Since 1980, childhood obesity has tripled in the U.S., and in Texas, over 30 percent of children are either overweight or obese. If something is done soon, our kids will be doomed to a shorter life filled with chronic disease. Amazingly, a lot of this could be avoided if we reduced our children’s daily caloric intake by just 110-165 calories. That’s like half a snickers bar!
Speaking of Snickers, did you know that half of U.S. elementary school students are able to buy unhealthy snacks such as candy, cookies, cakes and baked goods outside of school meals? These are the so-called “competitive foods,” and they are virtually exempt from federal regulation.
Schools are prohibited only from selling soda, gum and some candies in the cafeteria during lunchtime. However, competitive foods still may be sold elsewhere in school through vending machines and school stores, even during lunch. And, by the law, the schools make a lot of money housing these vending machines — about $2 billion nationwide.
For years, public health experts have urged local and state governments to remove competitive foods from schools. In recent years, many states have started to pass competitive food laws that restrict their sale, either banning them outright or setting limits on the amount of sugar, fat or calories they contain.
These laws cover food from vending machines, for instance, and those sold a la carte in the cafeteria or in fundraising projects for school teams or organizations. Interestingly, those states without any laws or weak laws (like Texas) have the highest childhood obesity rates.
Until now, the impact of these competitive food laws on weight gain was not known. So, it was easy for the skeptics to object to messing with our little darlings' candy bars. Finally, last week, the impact of these laws was revealed in a pivotal study published in the journal Pediatrics titled, “Student Access to Competitive Foods in Elementary Schools: Trends over Time and Regional Differences.”
The study tracked weight changes for 6,300 students in 40 states between 2004 and 2007, following them from fifth to eighth grade. They used the results to compare weight change over time in states with no laws regulating competitive foods against those in states with strong laws and those with weak laws.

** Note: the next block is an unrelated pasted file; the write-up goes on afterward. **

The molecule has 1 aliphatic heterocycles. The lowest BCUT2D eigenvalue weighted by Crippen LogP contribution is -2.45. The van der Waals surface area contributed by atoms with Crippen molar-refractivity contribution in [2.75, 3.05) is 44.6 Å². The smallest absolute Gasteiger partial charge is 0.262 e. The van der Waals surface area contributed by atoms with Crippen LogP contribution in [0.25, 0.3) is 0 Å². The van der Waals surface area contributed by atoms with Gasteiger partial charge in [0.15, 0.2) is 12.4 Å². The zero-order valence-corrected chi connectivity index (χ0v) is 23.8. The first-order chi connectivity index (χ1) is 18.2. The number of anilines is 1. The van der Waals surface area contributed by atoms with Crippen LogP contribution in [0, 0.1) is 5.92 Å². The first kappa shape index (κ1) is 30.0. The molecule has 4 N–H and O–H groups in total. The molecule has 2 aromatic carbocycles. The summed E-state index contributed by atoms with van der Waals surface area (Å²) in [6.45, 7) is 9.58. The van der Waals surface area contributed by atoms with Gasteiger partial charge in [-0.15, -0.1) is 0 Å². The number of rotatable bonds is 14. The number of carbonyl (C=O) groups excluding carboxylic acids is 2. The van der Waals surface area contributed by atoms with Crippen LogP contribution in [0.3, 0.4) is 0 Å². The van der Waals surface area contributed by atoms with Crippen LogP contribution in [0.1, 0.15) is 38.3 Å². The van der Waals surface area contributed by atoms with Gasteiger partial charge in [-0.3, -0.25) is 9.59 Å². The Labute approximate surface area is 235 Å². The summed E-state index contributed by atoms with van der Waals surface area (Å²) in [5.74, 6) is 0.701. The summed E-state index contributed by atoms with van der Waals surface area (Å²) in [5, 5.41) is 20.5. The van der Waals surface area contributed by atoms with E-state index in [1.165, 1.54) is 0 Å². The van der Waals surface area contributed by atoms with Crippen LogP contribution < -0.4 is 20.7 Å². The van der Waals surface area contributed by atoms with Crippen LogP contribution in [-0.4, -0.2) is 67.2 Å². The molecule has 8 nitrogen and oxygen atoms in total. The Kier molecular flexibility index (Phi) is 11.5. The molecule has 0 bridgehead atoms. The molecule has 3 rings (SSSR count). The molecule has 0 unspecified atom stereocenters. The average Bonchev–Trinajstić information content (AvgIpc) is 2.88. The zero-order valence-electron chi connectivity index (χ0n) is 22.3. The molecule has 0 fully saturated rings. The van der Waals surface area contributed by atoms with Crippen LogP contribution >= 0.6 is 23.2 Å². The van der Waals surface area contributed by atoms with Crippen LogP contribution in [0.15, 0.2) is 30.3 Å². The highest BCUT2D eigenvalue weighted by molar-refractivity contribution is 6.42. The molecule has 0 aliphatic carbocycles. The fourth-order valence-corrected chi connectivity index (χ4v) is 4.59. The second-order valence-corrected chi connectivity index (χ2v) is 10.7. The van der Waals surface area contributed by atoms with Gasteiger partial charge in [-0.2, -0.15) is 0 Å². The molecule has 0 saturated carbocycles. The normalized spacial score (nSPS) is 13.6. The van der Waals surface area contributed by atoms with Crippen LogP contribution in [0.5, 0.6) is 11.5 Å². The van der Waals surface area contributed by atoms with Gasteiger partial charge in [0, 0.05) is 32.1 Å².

The researchers grouped competitive foods into categories: Healthy foods included fruits, vegetables and salad; unhealthy foods were grouped as sugary (candy, baked goods, ice cream) and salty (pretzels, potato chips).
Most importantly, the study’s authors classified the laws as strong if they required schools to sell only foods that met specific nutrition standards. The laws were weak if they recommended but did not require sales of healthy foods, or if they used general language such as ''healthy.”
Students who went to a school with strong laws in fifth grade gained, on average, 2.25 fewer pounds for a 5-foot tall child who started out at 100 pounds in 2003 than students in schools with no such laws.
Thus, students exposed to strong laws gained less than those who were not, and they were less likely to remain overweight or obese over time compared to students in states with no such laws. Up until now, nothing that’s been done has had any effect on childhood obesity levels.
The study results show that "competitive food rules are incredibly important," said Dr. Marlene Schwartz, deputy director of the Rudd Center for Food Policy and Obesity at Yale University.
"We have found that kids eat less junk food when there is less junk food in schools," she said. However, "this is the first big national study that looked at the laws."
"Competitive food laws in schools reduce weight gain if they are strong and consistent," Dr. Taber, the study leader said.
Children eat about half their daily calories at school so it stands to reason that replacing unhealthy competitive foods with healthy choices would reduce obesity. Hopefully, children will also learn about good eating habits that will lead to healthier lifestyles.
Later this year the USDA is going to release new guidelines for school nutrition. Hopefully, these encouraging results will lead to rules against competitive food sales in schools.
Until this happens, parents who live in states without strong competitive food laws (like Texas) are encouraged to get involved and advocate for your children. After all, it’s their futures we’re talking about.